Collection location: Observatory Hill, Victoria, British Columbia, Canada [Click for map]
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|I’d Call It That||3.0||2.85||1||(NicoV)|
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Create the list of useless comments, if you don’t want to refrain from posting comments unrelated to the particular observations! I have been suggesting to the MO gurus to create extra “annotation” comments that would have the format of herbarium annotation notes: new name, author of the “annotation”, date, and (if possible) the reason for the change. (For real annotations one has to have a real specimen in the hand, but those MO “annotations” would be the closest label one can get to in the virtual world.) Such notes would have some sense only for those observations that have supporting herbarium specimens and I would like to see something like “Mushroom Observer Professional” that would not allow observations without supporting herbarium specimens, not speaking about observations without any images. Adolf
but there is no other venue on the site for general conversation. That’s what spurred the creation of the Noteworthy Comment Threads species list, of which this observation is a recent inductee. There have been valuable conversations going on within one observation or another since the beginning of the site with no real way to browse for or return to them without prior knowledge of their existence. I’ve been clamoring for a forum for some time now, but it’s easier said than done, and easier still when the person(s) wanting a feature don’t have to actually put in any of the work to code it into being.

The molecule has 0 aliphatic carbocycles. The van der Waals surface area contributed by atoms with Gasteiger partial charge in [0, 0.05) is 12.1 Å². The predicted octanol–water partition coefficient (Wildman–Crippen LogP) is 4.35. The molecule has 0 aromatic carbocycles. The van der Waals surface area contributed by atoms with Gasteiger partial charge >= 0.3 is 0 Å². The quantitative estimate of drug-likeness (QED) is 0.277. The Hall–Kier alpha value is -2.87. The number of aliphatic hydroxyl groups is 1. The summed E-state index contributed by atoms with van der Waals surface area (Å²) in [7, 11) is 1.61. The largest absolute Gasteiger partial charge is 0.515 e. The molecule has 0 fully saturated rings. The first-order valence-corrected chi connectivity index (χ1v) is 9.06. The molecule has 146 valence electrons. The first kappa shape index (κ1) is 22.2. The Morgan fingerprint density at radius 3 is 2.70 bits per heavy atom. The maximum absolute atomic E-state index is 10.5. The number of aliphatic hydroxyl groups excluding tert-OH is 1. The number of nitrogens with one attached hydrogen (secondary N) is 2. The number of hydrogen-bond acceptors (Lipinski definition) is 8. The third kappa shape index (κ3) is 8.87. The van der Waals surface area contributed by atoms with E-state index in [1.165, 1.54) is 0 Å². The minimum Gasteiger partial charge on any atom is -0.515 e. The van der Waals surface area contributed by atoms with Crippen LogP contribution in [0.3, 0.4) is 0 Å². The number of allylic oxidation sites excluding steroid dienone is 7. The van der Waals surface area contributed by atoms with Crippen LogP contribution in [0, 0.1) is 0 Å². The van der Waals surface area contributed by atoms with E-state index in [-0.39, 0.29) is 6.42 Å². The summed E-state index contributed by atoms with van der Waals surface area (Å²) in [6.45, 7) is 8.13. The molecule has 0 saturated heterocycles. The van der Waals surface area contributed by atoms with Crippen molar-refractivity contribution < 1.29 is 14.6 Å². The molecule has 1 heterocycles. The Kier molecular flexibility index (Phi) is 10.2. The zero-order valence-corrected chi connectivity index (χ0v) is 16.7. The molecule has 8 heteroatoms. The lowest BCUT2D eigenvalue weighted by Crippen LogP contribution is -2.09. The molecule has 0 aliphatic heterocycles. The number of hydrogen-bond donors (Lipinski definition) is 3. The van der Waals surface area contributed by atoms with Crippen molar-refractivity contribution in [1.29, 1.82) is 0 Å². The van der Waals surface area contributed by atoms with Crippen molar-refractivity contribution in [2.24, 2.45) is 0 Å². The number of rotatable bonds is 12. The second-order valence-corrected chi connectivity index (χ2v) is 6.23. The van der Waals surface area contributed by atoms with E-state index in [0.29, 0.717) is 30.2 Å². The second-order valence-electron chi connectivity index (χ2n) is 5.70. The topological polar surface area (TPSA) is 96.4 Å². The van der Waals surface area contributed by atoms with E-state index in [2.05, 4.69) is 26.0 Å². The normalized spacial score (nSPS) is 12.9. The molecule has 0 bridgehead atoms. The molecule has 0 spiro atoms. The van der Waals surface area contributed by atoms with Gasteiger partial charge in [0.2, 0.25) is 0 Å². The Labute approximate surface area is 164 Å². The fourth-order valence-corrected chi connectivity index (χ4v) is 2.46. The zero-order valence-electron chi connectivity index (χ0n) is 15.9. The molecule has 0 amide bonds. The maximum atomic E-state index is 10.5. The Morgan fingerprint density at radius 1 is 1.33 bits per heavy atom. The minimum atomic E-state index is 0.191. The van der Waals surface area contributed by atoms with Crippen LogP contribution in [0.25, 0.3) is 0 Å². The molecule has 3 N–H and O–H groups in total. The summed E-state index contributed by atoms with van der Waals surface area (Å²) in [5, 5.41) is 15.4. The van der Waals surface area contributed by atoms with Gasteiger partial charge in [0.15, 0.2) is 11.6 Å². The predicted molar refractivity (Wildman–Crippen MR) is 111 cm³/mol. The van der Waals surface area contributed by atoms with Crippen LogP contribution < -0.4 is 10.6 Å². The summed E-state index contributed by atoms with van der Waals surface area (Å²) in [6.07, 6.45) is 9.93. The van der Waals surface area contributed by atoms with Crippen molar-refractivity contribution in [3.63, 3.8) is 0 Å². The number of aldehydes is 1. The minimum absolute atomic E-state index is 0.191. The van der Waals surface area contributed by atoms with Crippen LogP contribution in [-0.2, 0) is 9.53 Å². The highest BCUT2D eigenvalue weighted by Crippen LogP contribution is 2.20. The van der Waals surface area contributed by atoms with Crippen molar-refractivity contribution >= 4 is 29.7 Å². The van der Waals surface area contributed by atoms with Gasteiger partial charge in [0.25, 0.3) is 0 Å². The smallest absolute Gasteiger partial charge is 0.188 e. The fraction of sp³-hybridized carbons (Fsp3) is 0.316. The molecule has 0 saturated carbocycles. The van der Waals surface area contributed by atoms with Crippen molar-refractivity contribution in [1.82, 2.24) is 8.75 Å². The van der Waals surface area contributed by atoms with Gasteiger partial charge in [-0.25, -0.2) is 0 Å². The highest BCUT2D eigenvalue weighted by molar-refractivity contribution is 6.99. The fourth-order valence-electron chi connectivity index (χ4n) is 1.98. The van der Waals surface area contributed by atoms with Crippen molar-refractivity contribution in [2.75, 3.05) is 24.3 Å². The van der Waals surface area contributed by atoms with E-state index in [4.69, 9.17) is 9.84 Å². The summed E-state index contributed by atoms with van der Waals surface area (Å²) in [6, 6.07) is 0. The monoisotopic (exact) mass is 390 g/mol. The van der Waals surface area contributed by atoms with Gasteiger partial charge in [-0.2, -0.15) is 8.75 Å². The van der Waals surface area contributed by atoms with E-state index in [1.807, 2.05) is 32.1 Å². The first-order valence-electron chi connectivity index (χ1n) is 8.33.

If it’s any consolation to your observation being hijacked, I think the discussion here adds value, whether or not its immediately relevant to the specimen in question.
Sorry for not speaking about Lasiobelonium. For the clarification of this collection we need to know the range of spore size (I overlooked your values until presently, sorry. I recommend to give a range also for the width). Also important are the ascus croziers, and the iodine reaction of the asci (in Lugol with at least 0.5% iodine, not Melzer, not pretreated with KOH). Typical for L. lonicerae is blue reaction that changes to red at higher concentration, the presence of croziers, and a spore size of 11-16 × 2.7-3.5 µm. Shape and surface (smooth or warted?) of paraphyses is another feature to look at.
You did not perform a drawing for this? I agree that the spore size is beyond that I have seen in L. lonicerae.
Thank you for the very informative post. I hope we have the good fortune of having you comb through some of our many, many unidentified discomycetes on the site. They are in desperate need of attention. I will certainly take your insights into account when conducting my own asco microscopy in the future.
Good morning everybody
I looked yesterday with interest to the large amount of ascomycetes on this website. But I first overlooked the discussion about VT.